The Terminator – A Review by Film Nerd

Director: James Cameron

Cast: Arnold Schwarzenegger, Michael Biehn, Linda Hamilton, Paul Winfield, Lance Henriksen, Earl Boen

Synopsis: A deadly killing machine called a Terminator, model T-101 (Schwarzenegger), has been transported back in time from the year 2029 to the year 1984.   His target is a simple waitress, Sarah Connor (Hamilton).   She has been selected for termination given that her unborn son, John, will one day lead the resistance against the machines that have taken over the planet in the Terminator’s time-frame.   Luckily for Sarah, John also sent a colleague, Kyle Reese (Biehn) back in time to protect her.

A review by Film Nerd.

After having reviewed a new release, I felt it was time to return to an absolute classic.   Return to a film that, though dated now, was revolutionary for the time.   A film that was a defining moment in cinematic history.   A film that introduced an iconic character with his most famous, most often quoted line.   All together now;

“I’ll be back!”

Having already referred to the special effects, I will begin there.   To bring the more visceral elements of the T-101 to life, make-up effects were more than effectively used.   However, by today’s standards, the make-up was not perfect in the more complicated scenes (the T-101 removing a defective eye for instance).   Also, when the opportunity to observe the Terminator exoskeleton alone in action (Terminators are cyborgs, robots with flesh covering to appear human and infiltrate resistance cells), the stop-motion style filming does come across as a little choppy.   But this is 1984, we are talking about here, and I have no doubt that this would have scared audiences at the time, the efforts being made to bring this to screen really expanding on techniques that would have been previously available.

What makes the film stand up to viewing to a modern audience is the action, the story and the characters.   The story is quite complex, with time travel, attempts by the Terminator to alter the timeline while Reese tries to preserve it, causality loops indicating Reese’s future would not have been the same if he had never come back in time in the first place… basically the type of stuff that scares a lot of people away from science fiction.   If you are into this stuff, it can lead to hours of entertaining debate.   If you are not, you can at least get the gist and wait to enjoy the next action sequence.   Said action sequences early on do not rely on visual trickery so much as they do great car chases, fight scenes, and various attempts to by our heroes escape by the skin of their teeth.   The 80’s was a great period for that stuff, or course generally matched to a heavily synthesized soundtrack.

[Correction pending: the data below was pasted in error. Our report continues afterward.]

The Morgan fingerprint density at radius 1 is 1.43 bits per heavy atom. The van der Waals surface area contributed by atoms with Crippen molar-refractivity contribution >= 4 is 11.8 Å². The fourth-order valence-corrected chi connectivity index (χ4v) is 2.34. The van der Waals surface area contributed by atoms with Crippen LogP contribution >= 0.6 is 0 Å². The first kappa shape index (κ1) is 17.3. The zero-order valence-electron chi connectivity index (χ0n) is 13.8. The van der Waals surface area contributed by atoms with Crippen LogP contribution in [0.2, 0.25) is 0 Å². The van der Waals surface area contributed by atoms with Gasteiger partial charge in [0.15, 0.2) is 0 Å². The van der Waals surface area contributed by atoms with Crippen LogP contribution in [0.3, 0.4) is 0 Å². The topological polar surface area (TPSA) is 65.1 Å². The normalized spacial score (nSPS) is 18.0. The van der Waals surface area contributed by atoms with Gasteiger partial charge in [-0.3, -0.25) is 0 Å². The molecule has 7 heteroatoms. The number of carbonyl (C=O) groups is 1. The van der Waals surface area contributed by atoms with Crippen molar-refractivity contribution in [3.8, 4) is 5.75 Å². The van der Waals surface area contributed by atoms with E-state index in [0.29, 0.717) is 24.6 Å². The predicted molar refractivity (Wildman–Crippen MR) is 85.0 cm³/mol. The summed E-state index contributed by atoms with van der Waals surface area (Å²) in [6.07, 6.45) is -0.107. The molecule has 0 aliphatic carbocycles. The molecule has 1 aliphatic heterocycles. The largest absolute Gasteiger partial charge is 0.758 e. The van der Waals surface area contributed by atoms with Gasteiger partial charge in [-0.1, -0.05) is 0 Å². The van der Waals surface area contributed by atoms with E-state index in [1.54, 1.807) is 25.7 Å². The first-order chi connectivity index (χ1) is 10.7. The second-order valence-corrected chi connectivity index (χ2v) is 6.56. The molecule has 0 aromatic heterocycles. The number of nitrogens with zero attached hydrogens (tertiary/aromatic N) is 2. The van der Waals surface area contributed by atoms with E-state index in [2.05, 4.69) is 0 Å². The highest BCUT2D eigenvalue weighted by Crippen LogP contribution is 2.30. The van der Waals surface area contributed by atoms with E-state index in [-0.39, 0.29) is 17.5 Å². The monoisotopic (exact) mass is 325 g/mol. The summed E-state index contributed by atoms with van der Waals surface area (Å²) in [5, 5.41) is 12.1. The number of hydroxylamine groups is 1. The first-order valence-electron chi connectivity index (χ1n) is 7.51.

The final element I mentioned above was characters.   Schwarzenegger is perfectly blank the entire film, a relentless automaton that will not stop, will not feel pain, will not be deterred.   I am not sure if it is a lack of acting that manages this or a perfection of acting, but to this day it remains positively chilling.   Reese comes across as a capable soldier, a man who has grown up in time of war, and yet whose humanity has not been destroyed despite the bloodshed.   Hamilton’s Sarah Connor has the most interesting story arc, moving from being entirely incapable to even wait tables, yet by the end, with the knowledge of the war to come, is able to step up and respond.

Most of you reading this have probably already seen the film.   Trust me, it is time to revisit it, it is a masterpiece, despite the effects of the passage of time.   For those few whom have not seen it, just like my Bride, it is time to correct this grievous error.

4 stars (out of a possible 5)

The Terminator on IMDB

The Terminator on Rotten Tomatoes

Trailer [youtube=]

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